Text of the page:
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Reasons why capital gains enjoy low tax rates

Thursday, 22 September 2016 00:00
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The 2014 Finance Act has re-introduced the capital gains tax. Capital gains shall be subject to tax at the rate of five per cent effective from 1st January 2015.

Capital gains enjoy low tax rates compared to ordinary income in most jurisdictions. In Kenya, resident ordinary business income is taxed at the rate of 30 per cent while capital gains will be taxed at the rate of five per cent.


This is because of several reasons. First, some component of capital gains could be attributed to inflation. Some element of the appreciation in the land value can be attributed to inflation. Opponents of capital gains tax argue that the nominal value of capital gains is different from the real value.

Thus, they reason that the tax rate on the capital gains should be adjusted so that the taxes are based on the real value of the capital gains as opposed to the nominal value. To counter the inflationary effect, some jurisdictions such as the UK have introduced an indexation allowance.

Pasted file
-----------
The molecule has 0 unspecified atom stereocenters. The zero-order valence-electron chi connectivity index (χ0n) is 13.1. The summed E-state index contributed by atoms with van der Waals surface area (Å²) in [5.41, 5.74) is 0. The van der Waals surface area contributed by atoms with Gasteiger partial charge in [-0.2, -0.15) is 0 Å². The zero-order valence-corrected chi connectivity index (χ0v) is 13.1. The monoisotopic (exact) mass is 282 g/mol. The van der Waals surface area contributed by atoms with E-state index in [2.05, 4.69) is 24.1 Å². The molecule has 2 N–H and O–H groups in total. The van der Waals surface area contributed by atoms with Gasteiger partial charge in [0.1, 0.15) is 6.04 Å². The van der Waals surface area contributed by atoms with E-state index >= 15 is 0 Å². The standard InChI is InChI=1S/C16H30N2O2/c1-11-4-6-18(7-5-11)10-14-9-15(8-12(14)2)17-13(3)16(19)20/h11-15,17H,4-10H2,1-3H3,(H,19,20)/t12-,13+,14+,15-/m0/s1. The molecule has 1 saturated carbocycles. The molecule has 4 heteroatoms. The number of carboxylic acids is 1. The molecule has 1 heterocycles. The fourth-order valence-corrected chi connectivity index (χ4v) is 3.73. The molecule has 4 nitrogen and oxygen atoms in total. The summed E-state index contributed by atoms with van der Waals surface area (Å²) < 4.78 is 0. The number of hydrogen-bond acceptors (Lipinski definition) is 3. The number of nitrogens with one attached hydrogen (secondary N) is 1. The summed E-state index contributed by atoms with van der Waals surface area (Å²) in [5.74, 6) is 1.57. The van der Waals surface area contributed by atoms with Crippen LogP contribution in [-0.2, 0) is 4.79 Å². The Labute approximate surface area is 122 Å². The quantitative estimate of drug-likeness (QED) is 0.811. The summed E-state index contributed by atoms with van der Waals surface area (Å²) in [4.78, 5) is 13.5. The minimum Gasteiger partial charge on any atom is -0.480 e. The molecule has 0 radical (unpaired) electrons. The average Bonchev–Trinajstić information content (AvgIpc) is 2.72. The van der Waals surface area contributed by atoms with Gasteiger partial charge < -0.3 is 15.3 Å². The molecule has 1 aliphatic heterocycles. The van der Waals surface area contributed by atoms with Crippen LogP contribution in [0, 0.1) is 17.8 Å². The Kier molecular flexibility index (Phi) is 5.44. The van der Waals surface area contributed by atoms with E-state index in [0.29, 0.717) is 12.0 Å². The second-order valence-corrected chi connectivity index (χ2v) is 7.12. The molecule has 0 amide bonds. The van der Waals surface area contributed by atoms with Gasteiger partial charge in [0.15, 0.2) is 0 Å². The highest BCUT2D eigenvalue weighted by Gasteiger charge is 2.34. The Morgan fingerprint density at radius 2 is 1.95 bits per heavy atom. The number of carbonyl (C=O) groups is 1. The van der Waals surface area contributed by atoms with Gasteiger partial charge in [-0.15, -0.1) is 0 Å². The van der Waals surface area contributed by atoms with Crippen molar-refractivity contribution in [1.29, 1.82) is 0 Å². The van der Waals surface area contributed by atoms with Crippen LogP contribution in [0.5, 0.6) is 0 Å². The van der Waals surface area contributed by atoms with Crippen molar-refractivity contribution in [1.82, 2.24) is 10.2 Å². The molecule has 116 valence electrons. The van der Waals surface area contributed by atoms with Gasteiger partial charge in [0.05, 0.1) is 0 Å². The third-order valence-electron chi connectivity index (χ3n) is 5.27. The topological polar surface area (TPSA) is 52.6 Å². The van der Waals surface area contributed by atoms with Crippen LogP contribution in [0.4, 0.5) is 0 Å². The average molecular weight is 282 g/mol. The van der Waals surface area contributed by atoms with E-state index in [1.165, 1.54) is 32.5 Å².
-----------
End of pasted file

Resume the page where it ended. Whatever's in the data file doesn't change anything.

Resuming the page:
Secondly, a high tax rate on capital gains could yield the lock-in-effect. Investors would refuse to dispose the assets because disposing the assets would be a taxable event which would increase their taxes.

A low tax rate thus encourages the productive use and transfer of capital assets. The productive use and transfer of capital assets in turn generates high ordinary revenues which leads to higher taxes in the long run.

Thirdly, capital gains represent a “bunch” of gains accumulated over a long period of time. Taxing the capital gains at a specific year would push individual taxpayers to higher tax brackets.

On the other hand, proponents of capital gains taxes argue that it is fiscally regressive for a government to finance government expenditure largely from indirect taxes.

They argue that the exemption of capital gains from taxes only benefits the wealthy who have the financial muscle to deal with stocks and real estate on a large scale.

The preferential tax treatment of capital gains over ordinary income has often led to disputes between taxpayers and the revenue authorities.

However, in certain cases, dealings in property could constitute a “business” under section 2(1) of the Kenyan Income Tax Act.


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